I turned 28 last week. It was a very different birthday for a couple reasons:

For one, this was my first birthday as a wife. I have a new family in my husband, and it was special spending the day together in this new way.

Secondly, we’re currently in self-isolation because of a global pandemic. I wasn’t physically able to spend this birthday with my family and loved ones, though they made sure they were present for me from a distance with drive-by visits, phone calls, and a surprise virtual birthday party.

Despite the circumstances being weird and out of the ordinary, it was an absolutely amazing birthday. Above all, I’m thankful for my health and safety and the health and safety of my loved ones. It’s really the only thing that matters. Ageing is a privilege, and I’m so excited to see what’s in store for me in this 28th year.

I think most of us are thinking and feeling a lot of the same things during this pandemic.

We’ve had to change our plans for the year, some being significant life events. We miss our friends and family. We’re scared of the possibility of what could happen. We’re feeling a little hopeless at times. Our anxiety is heightened. Some of us are lucky to work from home, some of us are hoping we can get back to work soon, and some of us are exhausted essential workers. And by now, we’re simultaneously getting used to quarantine yet missing the ordinary day-to-day we were used to just a month ago.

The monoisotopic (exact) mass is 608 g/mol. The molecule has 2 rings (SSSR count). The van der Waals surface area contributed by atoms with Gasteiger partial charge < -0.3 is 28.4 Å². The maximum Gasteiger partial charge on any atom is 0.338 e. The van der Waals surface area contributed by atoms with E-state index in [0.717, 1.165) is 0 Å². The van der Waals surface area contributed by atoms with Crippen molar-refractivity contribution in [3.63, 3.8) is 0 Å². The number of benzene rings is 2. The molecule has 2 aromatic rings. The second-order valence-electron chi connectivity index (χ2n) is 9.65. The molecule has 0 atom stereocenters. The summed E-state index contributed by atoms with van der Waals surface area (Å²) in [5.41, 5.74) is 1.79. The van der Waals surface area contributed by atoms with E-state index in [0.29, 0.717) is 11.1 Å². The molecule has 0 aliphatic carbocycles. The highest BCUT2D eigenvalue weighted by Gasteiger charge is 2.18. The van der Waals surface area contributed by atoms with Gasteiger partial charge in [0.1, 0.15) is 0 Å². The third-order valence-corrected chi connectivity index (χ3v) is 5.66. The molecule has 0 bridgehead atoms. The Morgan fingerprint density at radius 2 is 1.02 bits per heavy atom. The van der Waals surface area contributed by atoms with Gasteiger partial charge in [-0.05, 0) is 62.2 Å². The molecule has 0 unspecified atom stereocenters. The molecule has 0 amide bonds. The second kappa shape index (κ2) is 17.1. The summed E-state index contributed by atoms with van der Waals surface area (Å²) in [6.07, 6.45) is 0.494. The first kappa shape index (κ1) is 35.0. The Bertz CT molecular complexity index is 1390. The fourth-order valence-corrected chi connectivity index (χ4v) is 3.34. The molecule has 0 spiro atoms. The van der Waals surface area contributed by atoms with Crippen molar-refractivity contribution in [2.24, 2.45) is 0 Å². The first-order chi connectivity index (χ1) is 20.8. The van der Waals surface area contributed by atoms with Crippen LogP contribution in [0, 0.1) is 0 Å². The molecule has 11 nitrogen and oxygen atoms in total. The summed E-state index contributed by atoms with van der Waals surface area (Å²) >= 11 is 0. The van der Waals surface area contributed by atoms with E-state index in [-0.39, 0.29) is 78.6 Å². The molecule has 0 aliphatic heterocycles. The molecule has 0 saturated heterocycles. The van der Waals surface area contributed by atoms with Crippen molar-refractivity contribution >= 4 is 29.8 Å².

I’m surprised at how much I miss the ordinary day-to-day. Being able to pick up groceries on the way home from work. The morning routine that was second nature. The freedom to hop in the car and visit a friend. The bliss of just living our normal lives.

But I know there is still so much to enjoy and be grateful for in this new, temporary normal, like:

extra time to drink our coffee

reading a book and not feeling rushed

calling our loved ones more than we ever did before

opening the windows and enjoying the spring weather

being more mindful in supporting local and small businesses

just being thankful to have a safe space

saving money on whatever we spent it on before (maybe donating some of that to help out others)

reflecting on what’s important to us

finding new ways to celebrate the big and little things in life

learning to take a slower pace

This is undoubtedly a confusing and tough time. We all have different ways of coping and getting through it. But I hope this experience helps us remember what’s important, and that we carry these realizations with us for a long time.

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